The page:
It’s February 23rd, 2020. We just spent an hour and a half driving to an industrial zone on the outskirts of Cairo to meet with a couple of our carriers for product testing sessions. We lug our laptops and testing devices out with us and start setting up our recording and streaming system. We spend another painful half-hour setting up the prototype and troubleshooting a bunch of technical issues. Quarter-way into the session, our mobile data hotspot fails and we lose the connection with our team back at the office. A complicated and time-consuming affair, but the outcomes from user research were invaluable to us as a product team. There was no way around it, at least we thought.
Fast forward a month later, and meeting people face to face was not even an option. Our research plans came to a halt. We had to resort to alternative approaches, and luckily, through these approaches, we learned that social distancing doesn’t need to stop us from getting up close and personal with our users. The following is a collection of our thoughts and experiences with user research and conducting it in the COVID-19 era.
Is User Research Even Worth It?
The efficacy of user research is an issue that has divided the product and design community lately. One camp believes that user research and iteration in a simulated environment before launch is meaningless, and that what counts is real-world feedback after the product has launched. The other camp believes that user research is a necessary step in the design process, and that it can and should be done in a controlled environment before launch.
For us at Trella, user research is a necessary step in our product development process, since we face many unknowns when it comes to the nature of the industry and the behavior of our target segment. Some teams may be able to jump into it and launch, given the nature of their product and industry. A team building a productivity or entertainment product for example, where they themselves are their own target audience, could count on releasing an MVP early on and iterating from there. For our team, as far as we currently know, no one has had a previous career in flatbed trailer driving, so it makes sense for us to get into listening mode first.
User Interviews vs. User Testing
User research can take on many forms: surveys, focus groups, interviews, testing, and others. Our focus here is on in-depth qualitative forms like interviews and testing. But between these two, which works best? Generally, pure user interviews provide great insights at any stage in the process, but are especially useful early on in the product cycle; in the exploration and discovery stage. As the product direction begins to take shape, it is much more effective to integrate a testing aspect to the research, where you actually get participants to interact with a prototype. Having a conversation is one thing, but actually getting a true-to-life prototype in front of them reveals much richer insights. There’s a big difference between what users say they’ll do, versus what they actually end up doing. That is where prototyping and testing come in.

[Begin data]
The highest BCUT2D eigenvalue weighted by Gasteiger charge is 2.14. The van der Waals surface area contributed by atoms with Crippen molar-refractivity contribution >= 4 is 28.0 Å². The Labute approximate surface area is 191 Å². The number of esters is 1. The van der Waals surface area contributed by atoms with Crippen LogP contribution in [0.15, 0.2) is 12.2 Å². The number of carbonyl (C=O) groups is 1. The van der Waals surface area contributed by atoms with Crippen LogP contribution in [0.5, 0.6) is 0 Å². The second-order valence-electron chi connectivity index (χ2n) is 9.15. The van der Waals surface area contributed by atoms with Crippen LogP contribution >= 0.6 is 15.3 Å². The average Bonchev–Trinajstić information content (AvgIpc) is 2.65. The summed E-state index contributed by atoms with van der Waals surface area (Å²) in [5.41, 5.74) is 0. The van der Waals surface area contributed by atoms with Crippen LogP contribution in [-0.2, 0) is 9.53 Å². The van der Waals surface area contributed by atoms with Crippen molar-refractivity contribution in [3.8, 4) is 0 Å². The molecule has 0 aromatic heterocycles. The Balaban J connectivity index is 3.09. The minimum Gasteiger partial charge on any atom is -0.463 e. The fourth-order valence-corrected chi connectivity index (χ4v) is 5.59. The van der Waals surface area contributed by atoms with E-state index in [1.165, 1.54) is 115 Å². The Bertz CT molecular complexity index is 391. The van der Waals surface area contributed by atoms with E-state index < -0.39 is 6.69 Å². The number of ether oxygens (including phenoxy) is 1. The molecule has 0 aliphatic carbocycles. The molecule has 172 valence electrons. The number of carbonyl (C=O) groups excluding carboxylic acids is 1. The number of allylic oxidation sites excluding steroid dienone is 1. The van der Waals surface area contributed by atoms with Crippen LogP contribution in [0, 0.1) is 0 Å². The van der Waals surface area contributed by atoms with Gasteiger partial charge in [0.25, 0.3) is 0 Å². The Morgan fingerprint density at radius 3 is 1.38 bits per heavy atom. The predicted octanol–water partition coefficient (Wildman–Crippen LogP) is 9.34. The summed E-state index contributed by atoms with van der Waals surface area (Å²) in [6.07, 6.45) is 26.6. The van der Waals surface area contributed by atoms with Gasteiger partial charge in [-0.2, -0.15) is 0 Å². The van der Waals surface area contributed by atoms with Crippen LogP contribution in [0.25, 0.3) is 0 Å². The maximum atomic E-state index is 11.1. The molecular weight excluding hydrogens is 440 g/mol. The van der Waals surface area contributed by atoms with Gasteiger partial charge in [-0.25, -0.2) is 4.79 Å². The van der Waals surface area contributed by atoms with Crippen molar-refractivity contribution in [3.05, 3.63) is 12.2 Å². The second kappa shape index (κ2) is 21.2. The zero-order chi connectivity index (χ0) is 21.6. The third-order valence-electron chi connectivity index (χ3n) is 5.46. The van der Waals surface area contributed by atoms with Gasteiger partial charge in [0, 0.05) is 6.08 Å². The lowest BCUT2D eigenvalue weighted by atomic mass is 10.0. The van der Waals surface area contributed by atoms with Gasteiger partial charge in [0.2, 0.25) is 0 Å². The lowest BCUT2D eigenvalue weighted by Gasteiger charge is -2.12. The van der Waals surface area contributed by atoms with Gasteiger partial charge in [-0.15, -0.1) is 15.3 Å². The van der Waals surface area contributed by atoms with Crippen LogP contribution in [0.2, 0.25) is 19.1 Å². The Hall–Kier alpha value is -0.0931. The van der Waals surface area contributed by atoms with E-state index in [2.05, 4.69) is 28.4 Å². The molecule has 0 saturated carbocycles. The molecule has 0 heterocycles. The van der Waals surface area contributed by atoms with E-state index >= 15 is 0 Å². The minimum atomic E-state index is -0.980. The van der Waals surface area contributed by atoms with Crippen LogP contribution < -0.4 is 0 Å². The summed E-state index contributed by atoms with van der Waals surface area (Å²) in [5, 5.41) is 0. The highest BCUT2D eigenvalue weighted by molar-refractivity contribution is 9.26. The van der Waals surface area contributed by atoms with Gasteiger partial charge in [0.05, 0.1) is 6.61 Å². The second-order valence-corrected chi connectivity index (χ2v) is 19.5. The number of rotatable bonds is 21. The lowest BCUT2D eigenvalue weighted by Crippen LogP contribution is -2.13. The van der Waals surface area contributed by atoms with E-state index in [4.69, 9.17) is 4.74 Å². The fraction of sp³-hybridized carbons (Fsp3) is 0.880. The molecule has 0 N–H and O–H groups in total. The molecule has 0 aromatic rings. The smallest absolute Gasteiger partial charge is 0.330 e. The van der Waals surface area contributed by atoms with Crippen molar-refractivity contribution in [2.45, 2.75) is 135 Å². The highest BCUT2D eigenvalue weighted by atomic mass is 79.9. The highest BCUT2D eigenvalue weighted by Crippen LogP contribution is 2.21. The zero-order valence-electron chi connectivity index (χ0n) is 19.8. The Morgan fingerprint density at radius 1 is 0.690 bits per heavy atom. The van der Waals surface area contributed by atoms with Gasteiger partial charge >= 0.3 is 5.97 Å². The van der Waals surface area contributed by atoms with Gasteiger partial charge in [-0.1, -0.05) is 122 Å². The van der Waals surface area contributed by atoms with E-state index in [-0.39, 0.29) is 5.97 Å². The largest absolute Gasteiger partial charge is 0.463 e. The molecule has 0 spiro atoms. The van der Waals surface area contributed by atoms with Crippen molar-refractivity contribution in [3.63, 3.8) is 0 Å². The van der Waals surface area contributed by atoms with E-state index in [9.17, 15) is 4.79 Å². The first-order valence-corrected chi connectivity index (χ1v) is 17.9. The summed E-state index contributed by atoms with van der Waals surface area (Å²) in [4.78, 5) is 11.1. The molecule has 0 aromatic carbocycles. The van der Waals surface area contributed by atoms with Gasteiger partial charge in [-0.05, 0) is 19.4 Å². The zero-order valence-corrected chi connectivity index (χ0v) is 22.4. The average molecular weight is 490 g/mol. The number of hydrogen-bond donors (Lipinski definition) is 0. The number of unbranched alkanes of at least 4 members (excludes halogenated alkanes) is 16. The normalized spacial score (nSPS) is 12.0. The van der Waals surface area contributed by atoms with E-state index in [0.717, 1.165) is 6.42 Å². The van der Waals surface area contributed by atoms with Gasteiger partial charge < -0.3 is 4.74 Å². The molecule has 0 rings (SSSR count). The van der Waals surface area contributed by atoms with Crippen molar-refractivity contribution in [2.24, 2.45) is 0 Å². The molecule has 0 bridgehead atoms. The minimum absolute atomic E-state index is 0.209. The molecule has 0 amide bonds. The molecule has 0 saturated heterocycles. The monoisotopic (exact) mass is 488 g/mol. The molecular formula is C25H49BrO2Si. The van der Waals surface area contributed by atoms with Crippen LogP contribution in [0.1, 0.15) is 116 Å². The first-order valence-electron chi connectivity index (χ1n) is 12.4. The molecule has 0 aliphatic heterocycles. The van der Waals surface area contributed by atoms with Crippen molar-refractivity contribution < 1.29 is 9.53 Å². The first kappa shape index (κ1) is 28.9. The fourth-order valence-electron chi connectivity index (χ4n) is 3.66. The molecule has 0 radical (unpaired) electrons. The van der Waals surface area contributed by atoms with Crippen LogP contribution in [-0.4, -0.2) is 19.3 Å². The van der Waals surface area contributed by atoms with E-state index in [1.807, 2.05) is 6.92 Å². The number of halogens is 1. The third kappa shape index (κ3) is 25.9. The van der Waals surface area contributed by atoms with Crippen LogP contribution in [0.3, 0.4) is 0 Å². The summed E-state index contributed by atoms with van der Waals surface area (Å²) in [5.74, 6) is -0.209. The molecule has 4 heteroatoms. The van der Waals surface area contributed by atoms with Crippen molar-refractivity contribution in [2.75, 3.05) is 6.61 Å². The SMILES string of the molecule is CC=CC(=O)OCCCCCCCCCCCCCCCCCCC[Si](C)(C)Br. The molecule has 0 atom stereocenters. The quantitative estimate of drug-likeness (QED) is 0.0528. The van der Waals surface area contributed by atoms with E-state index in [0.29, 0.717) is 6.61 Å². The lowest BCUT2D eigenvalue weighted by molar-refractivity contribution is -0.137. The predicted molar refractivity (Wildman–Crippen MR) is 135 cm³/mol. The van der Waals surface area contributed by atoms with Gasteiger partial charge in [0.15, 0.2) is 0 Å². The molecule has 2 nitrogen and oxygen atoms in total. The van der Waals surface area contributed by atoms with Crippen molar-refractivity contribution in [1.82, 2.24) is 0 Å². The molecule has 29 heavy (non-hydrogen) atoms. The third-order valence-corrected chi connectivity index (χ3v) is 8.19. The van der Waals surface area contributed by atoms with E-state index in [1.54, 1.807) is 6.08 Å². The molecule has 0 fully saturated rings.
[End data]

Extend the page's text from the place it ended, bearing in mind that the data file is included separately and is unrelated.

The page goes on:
Remote User Research: Tips and Techniques
With the COVID-19 situation, given the value of user research for us, we decided to go remote with our research sessions. At first, we were hesitant about the feasibility of getting users to join remote testing sessions unassisted, given that digital literacy levels for those working in trucking and logistics are relatively low. Surprisingly, we faced little difficulty in pulling it off, and we were able to get carriers online with the prototype in front of them in a matter of minutes. Here are three tips from our experience conducting remote user research:
1. Keep It Simple
Not much is needed to set up a remote testing session. No need to get your company to invest in sophisticated testing software, especially given the current economic situation. Any video conferencing application will do just fine. A web link to an interactive prototype also does the job – no need to add friction by requiring the participant to download an additional prototyping app.
2. Comfortable Participant = Truthful Feedback
User testing isn’t an exact reflection of real-world behavior, but you can make sure it’s as close as possible to that. Establish to the participant from the beginning that they’re encouraged to speak their mind, however negative their feedback may be. Also make it clear that “we’re here to test the product, not to test you.” In the interview portion of the session, make sure to transition smoothly between questions, so that it feels more like a friendly conversation than an interrogation. Keep the number of people present in the conference call to a minimum, to avoid placing additional pressure on the participant.
3. Designate an Interviewer + Note Taker
Divide the roles so that there’s one person in charge of asking the questions and guiding the session, while another person focuses on note-taking. Don’t depend on being able to replay the session later since it was recorded; make sure good notes are taken during the interview so they can be summarized and shared with the rest of the team in a concise form.
Whether you’re in product, marketing, operations, or sales, it’s important to always stay close to your customers. Although COVID-19 presented us with an obstacle in that respect, it turned out to be an opportunity for us to introduce research methods and processes that save on time, effort, and resources, while maintaining almost the same degree of effectiveness. Next time we set out to understand our users, we’ll surely be saving ourselves a few headaches.
Ahmed El-Agha, Product Manager at Trella.